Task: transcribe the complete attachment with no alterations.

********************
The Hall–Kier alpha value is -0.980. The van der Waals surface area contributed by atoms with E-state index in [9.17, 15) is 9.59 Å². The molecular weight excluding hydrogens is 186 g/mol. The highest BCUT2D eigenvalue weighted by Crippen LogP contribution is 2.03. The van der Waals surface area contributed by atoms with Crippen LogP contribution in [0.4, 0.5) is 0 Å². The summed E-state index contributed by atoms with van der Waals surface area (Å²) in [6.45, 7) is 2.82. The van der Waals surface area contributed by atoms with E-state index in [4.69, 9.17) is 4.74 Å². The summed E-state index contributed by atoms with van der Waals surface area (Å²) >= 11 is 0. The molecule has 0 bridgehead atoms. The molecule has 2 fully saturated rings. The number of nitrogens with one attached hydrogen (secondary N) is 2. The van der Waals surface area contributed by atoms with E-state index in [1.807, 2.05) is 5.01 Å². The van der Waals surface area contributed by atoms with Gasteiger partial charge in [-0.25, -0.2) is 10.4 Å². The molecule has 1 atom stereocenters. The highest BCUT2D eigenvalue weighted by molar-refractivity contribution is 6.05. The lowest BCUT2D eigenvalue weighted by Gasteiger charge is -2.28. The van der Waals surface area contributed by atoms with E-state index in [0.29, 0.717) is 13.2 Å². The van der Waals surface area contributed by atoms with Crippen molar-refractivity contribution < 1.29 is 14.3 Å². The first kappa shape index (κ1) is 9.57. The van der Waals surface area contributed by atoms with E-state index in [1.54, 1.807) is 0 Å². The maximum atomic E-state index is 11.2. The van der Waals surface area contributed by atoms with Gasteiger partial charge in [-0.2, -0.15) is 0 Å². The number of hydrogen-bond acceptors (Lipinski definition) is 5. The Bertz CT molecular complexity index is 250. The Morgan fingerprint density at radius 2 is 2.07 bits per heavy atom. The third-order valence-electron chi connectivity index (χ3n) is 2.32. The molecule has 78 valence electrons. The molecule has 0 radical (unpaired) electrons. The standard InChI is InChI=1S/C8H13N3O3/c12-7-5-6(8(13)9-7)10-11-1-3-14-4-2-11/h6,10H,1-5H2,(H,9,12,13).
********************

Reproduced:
The Hall–Kier alpha value is -0.980. The van der Waals surface area contributed by atoms with E-state index in [9.17, 15) is 9.59 Å². The molecular weight excluding hydrogens is 186 g/mol. The highest BCUT2D eigenvalue weighted by Crippen LogP contribution is 2.03. The van der Waals surface area contributed by atoms with Crippen LogP contribution in [0.4, 0.5) is 0 Å². The summed E-state index contributed by atoms with van der Waals surface area (Å²) in [6.45, 7) is 2.82. The van der Waals surface area contributed by atoms with E-state index in [4.69, 9.17) is 4.74 Å². The summed E-state index contributed by atoms with van der Waals surface area (Å²) >= 11 is 0. The molecule has 0 bridgehead atoms. The molecule has 2 fully saturated rings. The number of nitrogens with one attached hydrogen (secondary N) is 2. The van der Waals surface area contributed by atoms with E-state index in [1.807, 2.05) is 5.01 Å². The van der Waals surface area contributed by atoms with Gasteiger partial charge in [-0.25, -0.2) is 10.4 Å². The molecule has 1 atom stereocenters. The highest BCUT2D eigenvalue weighted by molar-refractivity contribution is 6.05. The lowest BCUT2D eigenvalue weighted by Gasteiger charge is -2.28. The van der Waals surface area contributed by atoms with E-state index in [0.29, 0.717) is 13.2 Å². The van der Waals surface area contributed by atoms with Crippen molar-refractivity contribution < 1.29 is 14.3 Å². The first kappa shape index (κ1) is 9.57. The van der Waals surface area contributed by atoms with E-state index in [1.54, 1.807) is 0 Å². The maximum atomic E-state index is 11.2. The van der Waals surface area contributed by atoms with Gasteiger partial charge in [-0.2, -0.15) is 0 Å². The number of hydrogen-bond acceptors (Lipinski definition) is 5. The Bertz CT molecular complexity index is 250. The Morgan fingerprint density at radius 2 is 2.07 bits per heavy atom. The third-order valence-electron chi connectivity index (χ3n) is 2.32. The molecule has 78 valence electrons. The molecule has 0 radical (unpaired) electrons. The standard InChI is InChI=1S/C8H13N3O3/c12-7-5-6(8(13)9-7)10-11-1-3-14-4-2-11/h6,10H,1-5H2,(H,9,12,13).